Irish Polling Indicator, update October 2022

The RedC poll published on Sunday marks the 30th opinion poll on party support released in 2022. Despite mentions of “bounces”, “rebounds”, and “recoveries”, we observe very little change in aggregated party support this year. Sampling variation might drive most of these “changes”, which have usually been within the margin of error of ±3 percentage points. Research by Erik Gahner Larsen and Zoltán Fazekas shows that news reports frequently interpret deviations within the margin of error as substantive changes. The authors conclude that “a horserace coverage of polls about change can rest on a foundation of stability” (Larsen and Fazekas 2020: 115). Irish newspapers often do not seem to deviate from this pattern. However, and this is very encouraging, most news articles now explicitly mention the margin of error, sampling strategy, and weighting of respondents.

The Irish Polling Indicator suggests remarkable consistency in party support this year. The figure below shows the Polling Indicator estimates for the three main political parties: Sinn Féin, Fine Gael, and Fianna Fáil. For all three parties, the lines are more or less flat. The geopolitical and domestic events in 2022, including Russia’s invasion of Ukraine, the housing crisis, rising interest rates, and a record-breaking budget package, did not seem to correlate with substantive changes in support for Irish parties. We should therefore take headlines about rebounds and recoveries with a pinch of salt.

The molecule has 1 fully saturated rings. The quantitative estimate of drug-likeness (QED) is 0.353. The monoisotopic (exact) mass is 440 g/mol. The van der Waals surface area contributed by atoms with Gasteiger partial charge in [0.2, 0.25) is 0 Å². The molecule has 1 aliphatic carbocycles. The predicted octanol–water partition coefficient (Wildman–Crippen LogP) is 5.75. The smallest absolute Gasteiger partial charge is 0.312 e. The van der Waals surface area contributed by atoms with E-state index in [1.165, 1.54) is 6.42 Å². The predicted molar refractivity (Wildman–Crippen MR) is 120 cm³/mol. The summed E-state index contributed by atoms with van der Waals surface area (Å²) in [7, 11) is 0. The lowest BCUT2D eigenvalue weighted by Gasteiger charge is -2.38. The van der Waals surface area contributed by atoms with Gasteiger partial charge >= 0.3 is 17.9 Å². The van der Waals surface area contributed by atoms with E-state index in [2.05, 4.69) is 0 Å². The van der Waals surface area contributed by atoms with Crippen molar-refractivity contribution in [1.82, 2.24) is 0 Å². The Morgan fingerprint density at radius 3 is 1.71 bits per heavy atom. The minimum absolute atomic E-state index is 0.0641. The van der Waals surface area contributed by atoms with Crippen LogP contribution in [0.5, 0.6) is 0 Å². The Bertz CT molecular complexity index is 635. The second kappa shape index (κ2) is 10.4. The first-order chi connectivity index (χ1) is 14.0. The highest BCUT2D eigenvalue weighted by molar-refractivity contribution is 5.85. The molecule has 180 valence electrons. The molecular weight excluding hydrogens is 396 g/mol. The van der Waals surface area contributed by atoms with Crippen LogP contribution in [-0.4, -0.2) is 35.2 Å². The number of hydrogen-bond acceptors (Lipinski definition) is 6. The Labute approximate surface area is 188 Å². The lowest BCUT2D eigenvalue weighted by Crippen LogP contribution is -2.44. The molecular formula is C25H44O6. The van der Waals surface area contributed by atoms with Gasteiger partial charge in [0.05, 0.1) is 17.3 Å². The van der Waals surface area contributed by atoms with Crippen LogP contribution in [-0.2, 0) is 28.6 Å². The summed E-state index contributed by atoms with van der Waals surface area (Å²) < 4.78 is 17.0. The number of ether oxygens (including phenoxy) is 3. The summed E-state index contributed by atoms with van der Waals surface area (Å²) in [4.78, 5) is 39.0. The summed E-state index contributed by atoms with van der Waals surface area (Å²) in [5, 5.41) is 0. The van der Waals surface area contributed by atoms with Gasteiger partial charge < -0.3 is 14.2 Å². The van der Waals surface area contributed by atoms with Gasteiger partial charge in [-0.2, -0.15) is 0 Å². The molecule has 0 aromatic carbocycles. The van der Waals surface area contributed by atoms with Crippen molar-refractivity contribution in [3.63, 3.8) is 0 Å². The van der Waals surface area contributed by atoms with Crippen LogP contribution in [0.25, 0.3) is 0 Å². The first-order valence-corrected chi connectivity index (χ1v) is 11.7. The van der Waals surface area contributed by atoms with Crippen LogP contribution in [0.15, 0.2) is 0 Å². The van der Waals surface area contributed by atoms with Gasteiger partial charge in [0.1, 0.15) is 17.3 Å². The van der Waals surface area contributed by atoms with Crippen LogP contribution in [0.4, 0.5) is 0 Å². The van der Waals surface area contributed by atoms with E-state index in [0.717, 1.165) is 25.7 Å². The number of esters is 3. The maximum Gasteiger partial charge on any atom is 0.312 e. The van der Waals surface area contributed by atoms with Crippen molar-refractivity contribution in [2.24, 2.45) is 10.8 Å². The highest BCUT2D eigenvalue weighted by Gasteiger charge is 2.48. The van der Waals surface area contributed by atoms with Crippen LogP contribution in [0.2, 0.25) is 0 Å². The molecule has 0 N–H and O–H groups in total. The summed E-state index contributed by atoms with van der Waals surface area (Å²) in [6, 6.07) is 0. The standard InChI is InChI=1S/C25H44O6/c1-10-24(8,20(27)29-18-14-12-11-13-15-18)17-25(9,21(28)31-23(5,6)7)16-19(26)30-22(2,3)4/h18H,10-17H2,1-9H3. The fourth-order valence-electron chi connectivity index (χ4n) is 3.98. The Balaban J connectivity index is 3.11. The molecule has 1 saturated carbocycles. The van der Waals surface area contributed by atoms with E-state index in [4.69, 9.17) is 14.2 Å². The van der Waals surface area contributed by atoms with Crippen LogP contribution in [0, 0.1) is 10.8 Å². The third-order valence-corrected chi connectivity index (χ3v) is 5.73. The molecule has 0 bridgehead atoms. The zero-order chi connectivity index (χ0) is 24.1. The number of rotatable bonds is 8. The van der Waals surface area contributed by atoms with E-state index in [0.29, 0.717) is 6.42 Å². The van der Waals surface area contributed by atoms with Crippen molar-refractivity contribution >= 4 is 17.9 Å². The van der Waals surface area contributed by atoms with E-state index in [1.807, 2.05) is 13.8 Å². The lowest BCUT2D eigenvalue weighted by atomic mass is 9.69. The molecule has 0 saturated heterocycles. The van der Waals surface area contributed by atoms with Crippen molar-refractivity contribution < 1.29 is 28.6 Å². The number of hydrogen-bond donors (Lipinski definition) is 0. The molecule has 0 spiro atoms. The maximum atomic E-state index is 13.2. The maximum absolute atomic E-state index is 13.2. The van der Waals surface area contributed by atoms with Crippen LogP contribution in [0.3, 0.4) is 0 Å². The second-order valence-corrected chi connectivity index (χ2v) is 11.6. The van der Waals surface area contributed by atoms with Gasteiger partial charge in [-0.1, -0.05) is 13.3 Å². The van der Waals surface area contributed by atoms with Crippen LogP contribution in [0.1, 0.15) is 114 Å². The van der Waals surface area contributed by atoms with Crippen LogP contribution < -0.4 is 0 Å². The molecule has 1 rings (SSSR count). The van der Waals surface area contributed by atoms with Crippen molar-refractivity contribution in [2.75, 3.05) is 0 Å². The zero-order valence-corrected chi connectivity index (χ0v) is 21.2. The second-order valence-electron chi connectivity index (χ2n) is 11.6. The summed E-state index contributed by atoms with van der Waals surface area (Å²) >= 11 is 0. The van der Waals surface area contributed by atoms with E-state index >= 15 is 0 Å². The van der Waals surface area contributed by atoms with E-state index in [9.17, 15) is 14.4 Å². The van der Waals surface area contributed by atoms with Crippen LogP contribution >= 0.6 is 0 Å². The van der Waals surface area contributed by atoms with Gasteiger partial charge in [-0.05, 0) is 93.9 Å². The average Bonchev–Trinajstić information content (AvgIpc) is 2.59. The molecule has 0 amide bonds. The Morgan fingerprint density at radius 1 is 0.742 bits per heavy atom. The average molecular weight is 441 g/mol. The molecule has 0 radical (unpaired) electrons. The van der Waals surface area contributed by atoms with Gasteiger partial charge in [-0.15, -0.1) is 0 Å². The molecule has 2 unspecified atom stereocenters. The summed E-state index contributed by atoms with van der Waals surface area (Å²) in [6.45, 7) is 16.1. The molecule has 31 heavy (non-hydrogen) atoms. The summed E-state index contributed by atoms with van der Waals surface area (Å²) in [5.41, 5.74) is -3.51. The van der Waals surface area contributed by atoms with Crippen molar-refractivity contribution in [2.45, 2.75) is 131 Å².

Survey questions on most important political issues, attitudes towrads current events, or analyses across age groups and rural and urban regions may be more relevant to understand Irish voters than minor fluctuations in first-preference vote intentions. For instance, a recent Ireland Thinks poll concluded that over half of all non-homeowners would vote for Sinn Féin, and 75% of non-homeowners would vote for left parties. The Irish Demographic Polling Data, a new collection of data from over 100 surveys for various subsamples, such as age groups, gender, and social class, can help us map relevant changes in the Irish electorate. The graph below, for example, shows the popularity of support for Sinn Féin across age groups. Currently, Sinn Féin is by far the most popular party among voters aged 18-54, while the three major parties enjoy similar levels of support among voters aged 55 and over.

Turning back to the recent aggregated Irish Polling Indicator estimates, Sinn Féin stands at 35.5% [34–37], followed by Fine Gael at 21% [19.5–23%]. Support for Fianna Fáil tends to be slightly lower or on par [18–21%]. Other Parties and Independent candidates stand at 9.5% [8–11%]. The Green Party as the smallest coalition partner stands at 4% [3–4.5%], followed by Labour [3–4.5%], the Social Democrats [2.5–4%], Solidarity-PBP [2–3%] and Aontú [1–1.5%].

Author: Stefan Müller